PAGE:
-In Bucheon, we dance at The Park and watch our friends DJ, and experience real live music again (The Rocktigers!). Faith, as always, picks an awesome but tragically unrecognizable costume, doomed to people going, “And you are a…”. No one can tell that she is Janice, from the Electric Mayhem. She wins funniest costume, credited only as “Big Lips”
-Ty wins best costume, dressed as Jesus, against Deyne and I, the zombie pair. Our character commitment was better, but Ty’s Jesus hair was undeniable.
-In the cab home, the taxi driver talks to me for the full 20 minutes, entirely in Korean. Even in the dim light, my face appears deeply bruised, my hair slacken and shellacked in filth. I smell of beer and sweat and smoke. I am covered in what appears to be blood: from my forehead and ears and mouth. At length, he glances back at me, and remarks, “Your shirt is a little red.”
-On Saturday, we dressed as three bottles of highly recognizable Korean alcoholic beverages: soju, makgeolli, and Cass (a Korean beer brand). The costumes turned out stupendously. As we walked through the subway station, we were very nearly high-fived by every Korean who passed us by.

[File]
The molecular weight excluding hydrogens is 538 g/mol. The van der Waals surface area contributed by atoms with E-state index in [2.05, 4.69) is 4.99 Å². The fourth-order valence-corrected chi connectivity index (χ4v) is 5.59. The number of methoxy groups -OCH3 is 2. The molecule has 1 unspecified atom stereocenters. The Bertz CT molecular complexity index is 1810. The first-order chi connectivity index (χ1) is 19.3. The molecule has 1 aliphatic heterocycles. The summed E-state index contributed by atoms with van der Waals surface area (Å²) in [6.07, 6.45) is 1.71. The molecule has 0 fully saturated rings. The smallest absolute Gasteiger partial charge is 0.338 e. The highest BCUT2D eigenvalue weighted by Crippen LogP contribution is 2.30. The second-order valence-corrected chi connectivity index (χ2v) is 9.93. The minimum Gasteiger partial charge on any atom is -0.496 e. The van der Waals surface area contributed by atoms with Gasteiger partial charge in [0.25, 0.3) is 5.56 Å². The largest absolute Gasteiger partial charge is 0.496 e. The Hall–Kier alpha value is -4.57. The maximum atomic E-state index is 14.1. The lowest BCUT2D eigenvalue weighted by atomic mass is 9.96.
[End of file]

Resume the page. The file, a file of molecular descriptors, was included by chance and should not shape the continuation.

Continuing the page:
-We are the coolest people in all of Hongdae (but for two other roaming giant soju bottles—however, they are lone rangers, while we form the Korean Holy Trinity). As we walk through the streets, Koreans and foreigners alike clamour and compliment us, and more than once give us free booze. People chase down the street in order to meet us. We have designed a synchronized dance to emphasize our ludicrous bottle-neck hats.
-In the Hongdae playground, we are swarmed. Nearly 100 different groups of people take pictures with us over the span of three hours, not counting the people who simply take pictures from afar. We are interviewed for television. We can barely move, so many people want to talk to or hang around us. It is impossible to pee in our costumes, and we become skilled at removing them from one another when need arises. It is an amazing Halloween.